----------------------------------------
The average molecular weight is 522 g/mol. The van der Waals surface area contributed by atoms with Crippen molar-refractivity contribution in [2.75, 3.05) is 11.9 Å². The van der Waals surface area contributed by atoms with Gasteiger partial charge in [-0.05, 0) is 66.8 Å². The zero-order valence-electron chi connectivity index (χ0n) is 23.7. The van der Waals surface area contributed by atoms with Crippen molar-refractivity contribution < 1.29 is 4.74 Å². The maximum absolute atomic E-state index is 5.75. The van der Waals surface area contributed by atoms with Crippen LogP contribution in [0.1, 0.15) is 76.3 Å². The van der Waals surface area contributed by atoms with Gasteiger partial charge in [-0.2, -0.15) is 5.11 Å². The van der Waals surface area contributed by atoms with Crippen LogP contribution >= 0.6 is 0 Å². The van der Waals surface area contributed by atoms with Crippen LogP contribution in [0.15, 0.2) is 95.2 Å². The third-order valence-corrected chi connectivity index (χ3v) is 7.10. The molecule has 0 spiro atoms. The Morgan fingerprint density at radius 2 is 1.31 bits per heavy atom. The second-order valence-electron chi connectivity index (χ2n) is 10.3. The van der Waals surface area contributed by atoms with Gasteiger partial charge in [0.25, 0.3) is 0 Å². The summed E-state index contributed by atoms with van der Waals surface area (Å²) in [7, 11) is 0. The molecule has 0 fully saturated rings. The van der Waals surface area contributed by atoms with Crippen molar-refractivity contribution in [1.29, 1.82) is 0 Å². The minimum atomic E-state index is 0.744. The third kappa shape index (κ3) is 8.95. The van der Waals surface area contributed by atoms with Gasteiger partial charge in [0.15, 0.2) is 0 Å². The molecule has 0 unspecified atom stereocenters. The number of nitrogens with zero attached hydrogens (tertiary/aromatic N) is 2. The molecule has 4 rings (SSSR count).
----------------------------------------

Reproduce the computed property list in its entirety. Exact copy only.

The average molecular weight is 522 g/mol. The van der Waals surface area contributed by atoms with Crippen molar-refractivity contribution in [2.75, 3.05) is 11.9 Å². The van der Waals surface area contributed by atoms with Gasteiger partial charge in [-0.05, 0) is 66.8 Å². The zero-order valence-electron chi connectivity index (χ0n) is 23.7. The van der Waals surface area contributed by atoms with Crippen molar-refractivity contribution < 1.29 is 4.74 Å². The maximum absolute atomic E-state index is 5.75. The van der Waals surface area contributed by atoms with Crippen LogP contribution in [0.1, 0.15) is 76.3 Å². The van der Waals surface area contributed by atoms with Gasteiger partial charge in [-0.2, -0.15) is 5.11 Å². The van der Waals surface area contributed by atoms with Crippen LogP contribution >= 0.6 is 0 Å². The van der Waals surface area contributed by atoms with Crippen LogP contribution in [0.15, 0.2) is 95.2 Å². The third-order valence-corrected chi connectivity index (χ3v) is 7.10. The molecule has 0 spiro atoms. The Morgan fingerprint density at radius 2 is 1.31 bits per heavy atom. The second-order valence-electron chi connectivity index (χ2n) is 10.3. The van der Waals surface area contributed by atoms with Gasteiger partial charge in [0.25, 0.3) is 0 Å². The summed E-state index contributed by atoms with van der Waals surface area (Å²) in [7, 11) is 0. The molecule has 0 fully saturated rings. The van der Waals surface area contributed by atoms with Crippen molar-refractivity contribution in [1.29, 1.82) is 0 Å². The minimum atomic E-state index is 0.744. The third kappa shape index (κ3) is 8.95. The van der Waals surface area contributed by atoms with Gasteiger partial charge in [0.15, 0.2) is 0 Å². The molecule has 0 unspecified atom stereocenters. The number of nitrogens with zero attached hydrogens (tertiary/aromatic N) is 2. The molecule has 4 rings (SSSR count).